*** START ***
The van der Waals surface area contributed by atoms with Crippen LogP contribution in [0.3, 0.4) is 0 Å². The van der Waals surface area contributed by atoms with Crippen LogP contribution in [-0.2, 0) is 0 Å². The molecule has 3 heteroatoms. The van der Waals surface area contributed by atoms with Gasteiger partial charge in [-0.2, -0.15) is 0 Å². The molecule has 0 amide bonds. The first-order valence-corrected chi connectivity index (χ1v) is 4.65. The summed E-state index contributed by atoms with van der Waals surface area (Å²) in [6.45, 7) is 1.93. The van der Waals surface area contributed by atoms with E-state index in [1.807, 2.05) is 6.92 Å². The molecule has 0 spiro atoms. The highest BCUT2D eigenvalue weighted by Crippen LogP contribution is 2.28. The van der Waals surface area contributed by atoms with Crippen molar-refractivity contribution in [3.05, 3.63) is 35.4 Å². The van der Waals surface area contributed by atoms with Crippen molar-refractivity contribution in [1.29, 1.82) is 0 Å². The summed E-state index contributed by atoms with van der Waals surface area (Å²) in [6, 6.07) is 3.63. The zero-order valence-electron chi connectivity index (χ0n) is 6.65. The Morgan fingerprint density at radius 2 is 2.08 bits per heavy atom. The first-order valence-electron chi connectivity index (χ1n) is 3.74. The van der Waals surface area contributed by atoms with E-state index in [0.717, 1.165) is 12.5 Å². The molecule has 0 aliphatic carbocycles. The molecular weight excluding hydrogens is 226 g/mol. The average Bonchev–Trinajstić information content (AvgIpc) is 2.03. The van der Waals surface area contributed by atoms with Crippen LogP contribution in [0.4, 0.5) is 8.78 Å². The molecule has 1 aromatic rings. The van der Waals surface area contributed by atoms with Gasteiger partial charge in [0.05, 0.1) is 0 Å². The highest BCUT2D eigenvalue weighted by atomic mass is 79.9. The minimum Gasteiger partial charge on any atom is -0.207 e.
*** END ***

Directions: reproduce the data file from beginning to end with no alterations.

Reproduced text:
The van der Waals surface area contributed by atoms with Crippen LogP contribution in [0.3, 0.4) is 0 Å². The van der Waals surface area contributed by atoms with Crippen LogP contribution in [-0.2, 0) is 0 Å². The molecule has 3 heteroatoms. The van der Waals surface area contributed by atoms with Gasteiger partial charge in [-0.2, -0.15) is 0 Å². The molecule has 0 amide bonds. The first-order valence-corrected chi connectivity index (χ1v) is 4.65. The summed E-state index contributed by atoms with van der Waals surface area (Å²) in [6.45, 7) is 1.93. The van der Waals surface area contributed by atoms with E-state index in [1.807, 2.05) is 6.92 Å². The molecule has 0 spiro atoms. The highest BCUT2D eigenvalue weighted by Crippen LogP contribution is 2.28. The van der Waals surface area contributed by atoms with Crippen molar-refractivity contribution in [3.05, 3.63) is 35.4 Å². The van der Waals surface area contributed by atoms with Crippen molar-refractivity contribution in [1.29, 1.82) is 0 Å². The summed E-state index contributed by atoms with van der Waals surface area (Å²) in [6, 6.07) is 3.63. The zero-order valence-electron chi connectivity index (χ0n) is 6.65. The Morgan fingerprint density at radius 2 is 2.08 bits per heavy atom. The first-order valence-electron chi connectivity index (χ1n) is 3.74. The van der Waals surface area contributed by atoms with E-state index in [0.717, 1.165) is 12.5 Å². The molecule has 0 aliphatic carbocycles. The molecular weight excluding hydrogens is 226 g/mol. The average Bonchev–Trinajstić information content (AvgIpc) is 2.03. The van der Waals surface area contributed by atoms with Crippen LogP contribution in [0.4, 0.5) is 8.78 Å². The molecule has 1 aromatic rings. The van der Waals surface area contributed by atoms with Gasteiger partial charge in [0.05, 0.1) is 0 Å². The highest BCUT2D eigenvalue weighted by atomic mass is 79.9. The minimum Gasteiger partial charge on any atom is -0.207 e.